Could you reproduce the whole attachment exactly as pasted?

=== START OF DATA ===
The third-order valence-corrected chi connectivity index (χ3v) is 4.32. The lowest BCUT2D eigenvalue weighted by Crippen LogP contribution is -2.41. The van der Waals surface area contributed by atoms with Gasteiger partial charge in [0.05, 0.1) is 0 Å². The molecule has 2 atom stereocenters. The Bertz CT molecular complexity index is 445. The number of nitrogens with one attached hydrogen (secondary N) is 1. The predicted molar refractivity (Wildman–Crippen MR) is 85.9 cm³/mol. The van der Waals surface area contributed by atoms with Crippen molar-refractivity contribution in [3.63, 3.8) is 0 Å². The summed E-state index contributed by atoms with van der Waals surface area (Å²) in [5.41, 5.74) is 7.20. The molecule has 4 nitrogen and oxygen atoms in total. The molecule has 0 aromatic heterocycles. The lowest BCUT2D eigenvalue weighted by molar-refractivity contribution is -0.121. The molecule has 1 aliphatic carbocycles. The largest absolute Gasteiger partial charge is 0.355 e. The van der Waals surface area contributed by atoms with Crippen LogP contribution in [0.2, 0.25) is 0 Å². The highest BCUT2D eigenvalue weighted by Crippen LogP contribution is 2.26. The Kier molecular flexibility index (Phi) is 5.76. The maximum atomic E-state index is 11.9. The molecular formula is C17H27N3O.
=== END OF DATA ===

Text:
The third-order valence-corrected chi connectivity index (χ3v) is 4.32. The lowest BCUT2D eigenvalue weighted by Crippen LogP contribution is -2.41. The van der Waals surface area contributed by atoms with Gasteiger partial charge in [0.05, 0.1) is 0 Å². The molecule has 2 atom stereocenters. The Bertz CT molecular complexity index is 445. The number of nitrogens with one attached hydrogen (secondary N) is 1. The predicted molar refractivity (Wildman–Crippen MR) is 85.9 cm³/mol. The van der Waals surface area contributed by atoms with Crippen molar-refractivity contribution in [3.63, 3.8) is 0 Å². The summed E-state index contributed by atoms with van der Waals surface area (Å²) in [5.41, 5.74) is 7.20. The molecule has 4 nitrogen and oxygen atoms in total. The molecule has 0 aromatic heterocycles. The lowest BCUT2D eigenvalue weighted by molar-refractivity contribution is -0.121. The molecule has 1 aliphatic carbocycles. The largest absolute Gasteiger partial charge is 0.355 e. The van der Waals surface area contributed by atoms with Crippen LogP contribution in [0.2, 0.25) is 0 Å². The highest BCUT2D eigenvalue weighted by Crippen LogP contribution is 2.26. The Kier molecular flexibility index (Phi) is 5.76. The maximum atomic E-state index is 11.9. The molecular formula is C17H27N3O.